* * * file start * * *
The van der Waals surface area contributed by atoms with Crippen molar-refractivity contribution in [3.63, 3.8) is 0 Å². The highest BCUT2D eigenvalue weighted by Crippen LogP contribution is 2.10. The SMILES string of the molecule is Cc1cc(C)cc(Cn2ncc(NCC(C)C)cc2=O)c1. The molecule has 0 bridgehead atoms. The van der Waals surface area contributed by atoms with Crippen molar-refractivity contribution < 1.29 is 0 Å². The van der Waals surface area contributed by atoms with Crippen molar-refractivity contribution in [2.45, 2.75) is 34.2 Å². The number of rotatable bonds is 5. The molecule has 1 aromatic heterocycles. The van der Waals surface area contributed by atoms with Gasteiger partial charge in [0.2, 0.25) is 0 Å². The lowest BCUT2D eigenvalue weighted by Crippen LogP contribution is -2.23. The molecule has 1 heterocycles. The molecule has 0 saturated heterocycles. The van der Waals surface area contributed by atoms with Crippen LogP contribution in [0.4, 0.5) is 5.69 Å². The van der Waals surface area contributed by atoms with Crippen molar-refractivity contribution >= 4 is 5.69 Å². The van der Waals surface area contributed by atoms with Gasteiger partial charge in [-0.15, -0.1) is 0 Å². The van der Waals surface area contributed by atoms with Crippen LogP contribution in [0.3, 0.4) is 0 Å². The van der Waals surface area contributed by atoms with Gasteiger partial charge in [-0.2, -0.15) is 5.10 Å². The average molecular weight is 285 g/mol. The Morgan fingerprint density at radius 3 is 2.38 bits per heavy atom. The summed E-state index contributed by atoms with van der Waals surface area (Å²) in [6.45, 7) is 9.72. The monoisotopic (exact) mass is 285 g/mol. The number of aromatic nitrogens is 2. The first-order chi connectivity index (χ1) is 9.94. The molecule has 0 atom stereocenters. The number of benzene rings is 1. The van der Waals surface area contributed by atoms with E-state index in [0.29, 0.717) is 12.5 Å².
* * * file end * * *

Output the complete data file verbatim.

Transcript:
The van der Waals surface area contributed by atoms with Crippen molar-refractivity contribution in [3.63, 3.8) is 0 Å². The highest BCUT2D eigenvalue weighted by Crippen LogP contribution is 2.10. The SMILES string of the molecule is Cc1cc(C)cc(Cn2ncc(NCC(C)C)cc2=O)c1. The molecule has 0 bridgehead atoms. The van der Waals surface area contributed by atoms with Crippen molar-refractivity contribution < 1.29 is 0 Å². The van der Waals surface area contributed by atoms with Crippen molar-refractivity contribution in [2.45, 2.75) is 34.2 Å². The number of rotatable bonds is 5. The molecule has 1 aromatic heterocycles. The van der Waals surface area contributed by atoms with Gasteiger partial charge in [0.2, 0.25) is 0 Å². The lowest BCUT2D eigenvalue weighted by Crippen LogP contribution is -2.23. The molecule has 1 heterocycles. The molecule has 0 saturated heterocycles. The van der Waals surface area contributed by atoms with Crippen LogP contribution in [0.4, 0.5) is 5.69 Å². The van der Waals surface area contributed by atoms with Crippen molar-refractivity contribution >= 4 is 5.69 Å². The van der Waals surface area contributed by atoms with Gasteiger partial charge in [-0.15, -0.1) is 0 Å². The van der Waals surface area contributed by atoms with Crippen LogP contribution in [0.3, 0.4) is 0 Å². The van der Waals surface area contributed by atoms with Gasteiger partial charge in [-0.2, -0.15) is 5.10 Å². The average molecular weight is 285 g/mol. The Morgan fingerprint density at radius 3 is 2.38 bits per heavy atom. The summed E-state index contributed by atoms with van der Waals surface area (Å²) in [6.45, 7) is 9.72. The monoisotopic (exact) mass is 285 g/mol. The number of aromatic nitrogens is 2. The first-order chi connectivity index (χ1) is 9.94. The molecule has 0 atom stereocenters. The number of benzene rings is 1. The van der Waals surface area contributed by atoms with E-state index in [0.29, 0.717) is 12.5 Å².